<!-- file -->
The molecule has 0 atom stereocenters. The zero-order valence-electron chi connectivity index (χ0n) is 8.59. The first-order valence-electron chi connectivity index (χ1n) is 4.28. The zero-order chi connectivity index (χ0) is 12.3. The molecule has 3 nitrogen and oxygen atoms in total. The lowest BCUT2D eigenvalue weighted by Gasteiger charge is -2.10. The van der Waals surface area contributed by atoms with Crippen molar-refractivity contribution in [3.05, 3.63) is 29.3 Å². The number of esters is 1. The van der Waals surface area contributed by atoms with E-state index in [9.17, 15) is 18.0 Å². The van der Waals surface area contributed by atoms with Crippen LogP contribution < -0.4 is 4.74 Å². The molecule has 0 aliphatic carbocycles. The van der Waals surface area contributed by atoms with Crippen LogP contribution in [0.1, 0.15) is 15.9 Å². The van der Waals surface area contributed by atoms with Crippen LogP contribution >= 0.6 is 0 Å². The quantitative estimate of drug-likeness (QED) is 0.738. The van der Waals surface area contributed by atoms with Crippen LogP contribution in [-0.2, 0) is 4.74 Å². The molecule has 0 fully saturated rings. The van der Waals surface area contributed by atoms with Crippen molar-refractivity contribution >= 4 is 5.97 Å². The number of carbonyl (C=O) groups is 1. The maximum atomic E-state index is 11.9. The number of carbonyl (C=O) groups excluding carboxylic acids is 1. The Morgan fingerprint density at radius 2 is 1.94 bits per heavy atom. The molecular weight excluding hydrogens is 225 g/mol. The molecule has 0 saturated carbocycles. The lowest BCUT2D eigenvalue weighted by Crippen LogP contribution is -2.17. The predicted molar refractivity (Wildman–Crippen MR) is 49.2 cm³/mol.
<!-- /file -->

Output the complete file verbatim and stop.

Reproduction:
The molecule has 0 atom stereocenters. The zero-order valence-electron chi connectivity index (χ0n) is 8.59. The first-order valence-electron chi connectivity index (χ1n) is 4.28. The zero-order chi connectivity index (χ0) is 12.3. The molecule has 3 nitrogen and oxygen atoms in total. The lowest BCUT2D eigenvalue weighted by Gasteiger charge is -2.10. The van der Waals surface area contributed by atoms with Crippen molar-refractivity contribution in [3.05, 3.63) is 29.3 Å². The number of esters is 1. The van der Waals surface area contributed by atoms with E-state index in [9.17, 15) is 18.0 Å². The van der Waals surface area contributed by atoms with Crippen LogP contribution < -0.4 is 4.74 Å². The molecule has 0 aliphatic carbocycles. The van der Waals surface area contributed by atoms with Crippen LogP contribution in [0.1, 0.15) is 15.9 Å². The van der Waals surface area contributed by atoms with Crippen LogP contribution >= 0.6 is 0 Å². The quantitative estimate of drug-likeness (QED) is 0.738. The van der Waals surface area contributed by atoms with Crippen LogP contribution in [-0.2, 0) is 4.74 Å². The molecule has 0 fully saturated rings. The van der Waals surface area contributed by atoms with Crippen molar-refractivity contribution >= 4 is 5.97 Å². The number of carbonyl (C=O) groups is 1. The maximum atomic E-state index is 11.9. The number of carbonyl (C=O) groups excluding carboxylic acids is 1. The Morgan fingerprint density at radius 2 is 1.94 bits per heavy atom. The molecular weight excluding hydrogens is 225 g/mol. The molecule has 0 saturated carbocycles. The lowest BCUT2D eigenvalue weighted by Crippen LogP contribution is -2.17. The predicted molar refractivity (Wildman–Crippen MR) is 49.2 cm³/mol.